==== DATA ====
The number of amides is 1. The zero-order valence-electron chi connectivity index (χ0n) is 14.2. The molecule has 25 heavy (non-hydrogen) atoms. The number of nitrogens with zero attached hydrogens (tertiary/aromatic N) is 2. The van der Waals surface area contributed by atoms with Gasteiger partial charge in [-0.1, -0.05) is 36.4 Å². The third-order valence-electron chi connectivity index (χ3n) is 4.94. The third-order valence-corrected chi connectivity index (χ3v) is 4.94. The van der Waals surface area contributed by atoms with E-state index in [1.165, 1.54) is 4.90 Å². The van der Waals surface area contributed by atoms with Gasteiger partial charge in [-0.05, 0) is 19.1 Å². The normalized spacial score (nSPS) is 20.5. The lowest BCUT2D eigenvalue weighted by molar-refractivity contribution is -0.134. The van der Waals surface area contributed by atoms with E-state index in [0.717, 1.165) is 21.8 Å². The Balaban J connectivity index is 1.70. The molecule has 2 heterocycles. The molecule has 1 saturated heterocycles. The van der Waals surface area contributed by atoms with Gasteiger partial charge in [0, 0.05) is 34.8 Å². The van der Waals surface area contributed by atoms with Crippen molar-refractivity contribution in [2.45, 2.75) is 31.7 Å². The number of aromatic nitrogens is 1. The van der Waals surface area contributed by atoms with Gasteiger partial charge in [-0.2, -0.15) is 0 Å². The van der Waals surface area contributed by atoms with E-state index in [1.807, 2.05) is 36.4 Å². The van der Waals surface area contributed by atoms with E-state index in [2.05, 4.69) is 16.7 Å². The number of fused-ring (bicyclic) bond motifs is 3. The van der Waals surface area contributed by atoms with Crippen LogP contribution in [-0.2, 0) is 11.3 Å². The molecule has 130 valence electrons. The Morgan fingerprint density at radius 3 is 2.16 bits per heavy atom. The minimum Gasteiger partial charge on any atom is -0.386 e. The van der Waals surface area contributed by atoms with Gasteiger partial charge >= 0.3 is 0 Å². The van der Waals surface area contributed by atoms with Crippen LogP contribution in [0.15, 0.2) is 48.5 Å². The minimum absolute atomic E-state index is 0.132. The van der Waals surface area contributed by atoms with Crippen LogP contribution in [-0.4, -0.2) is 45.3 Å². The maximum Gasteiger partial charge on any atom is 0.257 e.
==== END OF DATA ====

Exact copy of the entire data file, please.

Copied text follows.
The number of amides is 1. The zero-order valence-electron chi connectivity index (χ0n) is 14.2. The molecule has 25 heavy (non-hydrogen) atoms. The number of nitrogens with zero attached hydrogens (tertiary/aromatic N) is 2. The van der Waals surface area contributed by atoms with Gasteiger partial charge in [-0.1, -0.05) is 36.4 Å². The third-order valence-electron chi connectivity index (χ3n) is 4.94. The third-order valence-corrected chi connectivity index (χ3v) is 4.94. The van der Waals surface area contributed by atoms with E-state index in [1.165, 1.54) is 4.90 Å². The van der Waals surface area contributed by atoms with Gasteiger partial charge in [-0.05, 0) is 19.1 Å². The normalized spacial score (nSPS) is 20.5. The lowest BCUT2D eigenvalue weighted by molar-refractivity contribution is -0.134. The van der Waals surface area contributed by atoms with E-state index in [0.717, 1.165) is 21.8 Å². The Balaban J connectivity index is 1.70. The molecule has 2 heterocycles. The molecule has 1 saturated heterocycles. The van der Waals surface area contributed by atoms with Gasteiger partial charge in [0, 0.05) is 34.8 Å². The van der Waals surface area contributed by atoms with Crippen molar-refractivity contribution in [2.45, 2.75) is 31.7 Å². The number of aromatic nitrogens is 1. The van der Waals surface area contributed by atoms with Gasteiger partial charge in [-0.2, -0.15) is 0 Å². The van der Waals surface area contributed by atoms with E-state index in [1.807, 2.05) is 36.4 Å². The van der Waals surface area contributed by atoms with E-state index in [2.05, 4.69) is 16.7 Å². The number of fused-ring (bicyclic) bond motifs is 3. The van der Waals surface area contributed by atoms with Crippen LogP contribution in [-0.2, 0) is 11.3 Å². The molecule has 130 valence electrons. The Morgan fingerprint density at radius 3 is 2.16 bits per heavy atom. The minimum Gasteiger partial charge on any atom is -0.386 e. The van der Waals surface area contributed by atoms with Gasteiger partial charge >= 0.3 is 0 Å². The van der Waals surface area contributed by atoms with Crippen LogP contribution in [0.15, 0.2) is 48.5 Å². The minimum absolute atomic E-state index is 0.132. The van der Waals surface area contributed by atoms with Crippen LogP contribution in [-0.4, -0.2) is 45.3 Å². The maximum Gasteiger partial charge on any atom is 0.257 e.